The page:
students at commencement ceremony

image courtesy of Smithsonian Institution

Our attitude that we will always be in debt, as a country and as individuals, is a self-fulfilling prophecy in the sense that to embrace the attitude is to reject escape. Many have truly fallen prey to unscrupulous lenders. Read Matt Taibbi’s article “The College Loan Scandal…” on Rolling Stone if you’d like to raise your blood pressure. Then for balance (or to make you angrier) go to National Review Online’s “The Corner” and read Jason Richwine’s “What ‘Profits?’“, a denunciation of Taibbi’s article.

The point is that people are signing papers without understanding the fine print. There is a reason the ancient proverb warns, “The rich rule over the poor and the borrower is slave to the lender” (Proverbs 22:7). As high school grads prepare to become college students this month, I hope they’re thinking long-term. It’s a high hope, I know.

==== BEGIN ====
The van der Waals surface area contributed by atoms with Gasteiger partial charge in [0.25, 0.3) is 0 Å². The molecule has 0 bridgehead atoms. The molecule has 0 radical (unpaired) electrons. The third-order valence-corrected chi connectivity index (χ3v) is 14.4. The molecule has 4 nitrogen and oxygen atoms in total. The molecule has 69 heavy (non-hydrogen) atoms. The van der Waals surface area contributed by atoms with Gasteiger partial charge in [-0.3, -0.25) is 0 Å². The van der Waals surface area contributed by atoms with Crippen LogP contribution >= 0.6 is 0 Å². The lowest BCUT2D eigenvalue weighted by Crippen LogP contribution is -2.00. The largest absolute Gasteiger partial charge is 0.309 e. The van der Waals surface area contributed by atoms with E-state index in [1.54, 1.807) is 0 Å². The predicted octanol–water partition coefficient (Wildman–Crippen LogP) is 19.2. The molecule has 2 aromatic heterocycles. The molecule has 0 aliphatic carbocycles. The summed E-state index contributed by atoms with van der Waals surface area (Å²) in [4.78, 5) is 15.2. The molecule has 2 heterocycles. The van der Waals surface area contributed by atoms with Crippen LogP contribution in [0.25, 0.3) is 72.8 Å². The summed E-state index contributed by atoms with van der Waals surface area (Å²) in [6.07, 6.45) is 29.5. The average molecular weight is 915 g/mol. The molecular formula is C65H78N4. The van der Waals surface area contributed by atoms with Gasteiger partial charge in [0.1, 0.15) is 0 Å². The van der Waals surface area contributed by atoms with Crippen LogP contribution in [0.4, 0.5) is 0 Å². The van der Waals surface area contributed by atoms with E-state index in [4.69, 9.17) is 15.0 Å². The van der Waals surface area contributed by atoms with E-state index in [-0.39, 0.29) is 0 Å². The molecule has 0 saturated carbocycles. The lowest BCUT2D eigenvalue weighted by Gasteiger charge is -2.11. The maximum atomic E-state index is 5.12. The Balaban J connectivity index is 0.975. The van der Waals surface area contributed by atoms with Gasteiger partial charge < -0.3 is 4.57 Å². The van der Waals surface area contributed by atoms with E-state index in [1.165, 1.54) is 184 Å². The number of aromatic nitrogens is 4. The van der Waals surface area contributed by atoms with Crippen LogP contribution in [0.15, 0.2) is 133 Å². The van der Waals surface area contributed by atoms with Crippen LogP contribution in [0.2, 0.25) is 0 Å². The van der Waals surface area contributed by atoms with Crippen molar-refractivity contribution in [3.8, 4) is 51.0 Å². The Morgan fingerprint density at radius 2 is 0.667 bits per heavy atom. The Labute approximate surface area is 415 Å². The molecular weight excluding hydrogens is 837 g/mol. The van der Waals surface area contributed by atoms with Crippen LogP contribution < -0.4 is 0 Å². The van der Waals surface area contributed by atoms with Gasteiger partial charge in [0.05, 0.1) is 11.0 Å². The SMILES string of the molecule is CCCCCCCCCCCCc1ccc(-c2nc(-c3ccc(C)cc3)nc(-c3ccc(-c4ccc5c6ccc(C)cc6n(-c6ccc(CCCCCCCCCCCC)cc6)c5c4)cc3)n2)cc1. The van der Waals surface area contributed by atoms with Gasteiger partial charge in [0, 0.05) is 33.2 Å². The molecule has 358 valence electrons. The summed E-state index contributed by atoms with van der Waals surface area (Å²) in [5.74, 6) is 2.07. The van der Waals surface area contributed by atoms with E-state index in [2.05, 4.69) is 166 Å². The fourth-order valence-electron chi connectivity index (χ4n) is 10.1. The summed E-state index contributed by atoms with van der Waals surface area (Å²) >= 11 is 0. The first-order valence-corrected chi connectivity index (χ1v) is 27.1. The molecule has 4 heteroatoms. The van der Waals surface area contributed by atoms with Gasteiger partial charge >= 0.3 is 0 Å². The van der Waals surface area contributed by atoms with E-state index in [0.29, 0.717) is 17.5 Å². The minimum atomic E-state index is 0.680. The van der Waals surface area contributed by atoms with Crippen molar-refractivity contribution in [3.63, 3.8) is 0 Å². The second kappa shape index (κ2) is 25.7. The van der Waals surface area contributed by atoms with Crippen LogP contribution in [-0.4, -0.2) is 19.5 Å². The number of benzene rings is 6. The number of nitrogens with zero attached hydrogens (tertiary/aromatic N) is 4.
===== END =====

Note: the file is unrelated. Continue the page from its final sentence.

Here are my thoughts on college and what it sets a person up for:

Go to college, yes! But not by all means. Guidance counselors, teachers, admissions reps, and parents have bees in their bonnets. Those bees buzz madly in your elders’ ears: “Only failures skip college.” But, um, college itself is not the maker/breaker. Don’t tell them I told you.

-College is not your birthright but it is a wonderful opportunity. It’s a semi-controlled environment where you can practice being an adult (or not). You can meet great people, have well-organized opportunities, and learn things that are harder to learn independently. I don’t know many people disciplined enough to sit down and analyze literature or practice algebra on their own.

-College can pave the way for you to get hired, but there are also “unmarked” entrances to the job market. I probably would not have landed my post-college job in a public library except by working for free for a summer. The library directors preferred to hire people with Master’s degrees, but my volunteering gave them a chance to “test drive” me as an employee, and they decided I was alright. My point is twofold: some employers will completely ignore you if your education ended after high school. Sometimes you’ll get dismissed even with your Bachelor’s degree. But there are ways around this.